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Workers’ comp cases could affect chief justice lawsuit

A recent decision from the 7th Circuit Court of Appeals could have an effect on the outcome of Justice Shirley Abrahamson’s lawsuit disputing her removal from the position of chief justice.

The five state Supreme Court justices who are defendants in the lawsuit filed a motion Monday stating that the 7th Circuit Court of Appeals had issued a decision that supports their contention that Abrahamson’s right to due process was not violated by the immediate application of a constitutional amendment that resulted in Abrahamson losing the title of chief justice. That amendment, approved by voters on April 7, ended the court’s long-standing practice of automatically granting the top spot to the justice with the most seniority.

The chief justice is now elected every two years by the members of the court.

The two cases cited by the defendants in Abrahamson’s lawsuit originated in Illinois. Both Dibble vs. Quinn and Akemann v. Quinn involved arbitrators with the Illinois Workers’ Compensation Committee whose six-year terms had been ended when the Illinois Legislature passed changes to the Illinois Workers’ Compensation Act in 2011. Like Abrahamson, the two argued that their due-process rights had been violated when the newly enacted laws cut their terms short.

The two arbitrators filed separate lawsuits against then-Illinois Governor Pat Quinn and all the members of the compensation committee.

According to the decision released Monday, the arbitrators had a protected interest in their positions only until July, 1, 2011, the date the act shortening their terms took effect. Moreover, the court contended that the act had been applied prospectively and to all arbitrators, rather than just certain ones.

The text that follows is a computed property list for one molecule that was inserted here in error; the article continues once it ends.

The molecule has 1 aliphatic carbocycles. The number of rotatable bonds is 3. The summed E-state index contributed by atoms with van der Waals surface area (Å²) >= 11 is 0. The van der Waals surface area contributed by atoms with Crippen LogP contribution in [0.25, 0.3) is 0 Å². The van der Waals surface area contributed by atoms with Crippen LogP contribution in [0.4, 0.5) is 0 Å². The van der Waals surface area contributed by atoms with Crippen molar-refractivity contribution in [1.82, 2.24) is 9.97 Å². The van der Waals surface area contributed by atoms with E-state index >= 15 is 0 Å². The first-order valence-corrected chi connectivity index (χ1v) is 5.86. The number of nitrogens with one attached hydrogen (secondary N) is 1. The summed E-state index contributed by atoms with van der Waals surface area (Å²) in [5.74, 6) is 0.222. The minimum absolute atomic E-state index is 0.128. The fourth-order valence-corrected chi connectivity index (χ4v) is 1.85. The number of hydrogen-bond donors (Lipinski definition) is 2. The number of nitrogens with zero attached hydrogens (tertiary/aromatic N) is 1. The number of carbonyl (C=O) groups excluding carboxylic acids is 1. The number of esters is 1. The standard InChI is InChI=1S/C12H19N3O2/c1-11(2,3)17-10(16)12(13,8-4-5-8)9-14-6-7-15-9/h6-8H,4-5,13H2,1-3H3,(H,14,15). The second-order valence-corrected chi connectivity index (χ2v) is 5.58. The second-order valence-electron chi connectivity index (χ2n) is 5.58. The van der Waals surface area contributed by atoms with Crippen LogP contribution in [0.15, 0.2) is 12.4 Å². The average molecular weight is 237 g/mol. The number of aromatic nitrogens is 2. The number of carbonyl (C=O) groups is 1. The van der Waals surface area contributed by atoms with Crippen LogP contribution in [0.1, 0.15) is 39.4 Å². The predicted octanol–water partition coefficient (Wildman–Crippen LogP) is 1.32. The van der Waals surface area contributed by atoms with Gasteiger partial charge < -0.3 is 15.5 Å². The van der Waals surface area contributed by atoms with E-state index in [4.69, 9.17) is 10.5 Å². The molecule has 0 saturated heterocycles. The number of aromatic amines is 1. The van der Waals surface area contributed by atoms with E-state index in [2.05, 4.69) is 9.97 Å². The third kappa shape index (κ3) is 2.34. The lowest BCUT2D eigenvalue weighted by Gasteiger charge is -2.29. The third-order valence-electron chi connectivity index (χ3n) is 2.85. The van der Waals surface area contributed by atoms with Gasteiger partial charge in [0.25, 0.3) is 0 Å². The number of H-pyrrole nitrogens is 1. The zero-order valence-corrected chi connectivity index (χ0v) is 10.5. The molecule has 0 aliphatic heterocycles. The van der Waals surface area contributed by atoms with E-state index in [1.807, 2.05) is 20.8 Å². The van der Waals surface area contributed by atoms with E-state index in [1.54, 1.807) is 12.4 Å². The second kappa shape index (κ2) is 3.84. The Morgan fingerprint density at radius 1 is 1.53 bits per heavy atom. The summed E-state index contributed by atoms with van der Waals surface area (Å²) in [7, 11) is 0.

“Plaintiffs ask us to ignore these features of the legislation,” wrote 7th Circuit Court Judge David Hamilton, “and instead to divine whether (the 2011 reforms to the Illinois Workers’ Compensation Act) was really motivated by the intent to remove certain individuals. … Plaintiffs’ reliance on employment discrimination cases to justify a judicial inquiry into legislative motive is misplaced.”

The decision affirmed rulings by lower courts. Still, Hamilton wrote that the decision was not meant to be far reaching.

“We express no view on whether a plaintiff in other circumstances might be able to make out a constitutional claim,” according to the decision. “We hold only that plaintiffs have failed to demonstrate a clearly established right that was violated by legislation ending their six‐year terms as arbitrators.”

That message has not stopped the defendants in Abrahamson’s lawsuit: Justices Patrick Crooks, Michael Gableman, David Prosser, Pat Roggensack and Annette Ziegler. In light of the decision handed down Monday, they are asking the court to award them summary judgment.

About Erika Strebel,

Erika Strebel is the law beat reporter for the Wisconsin Law Journal and a law school student at UW-Madison. She can be reached at 414-225-1825.

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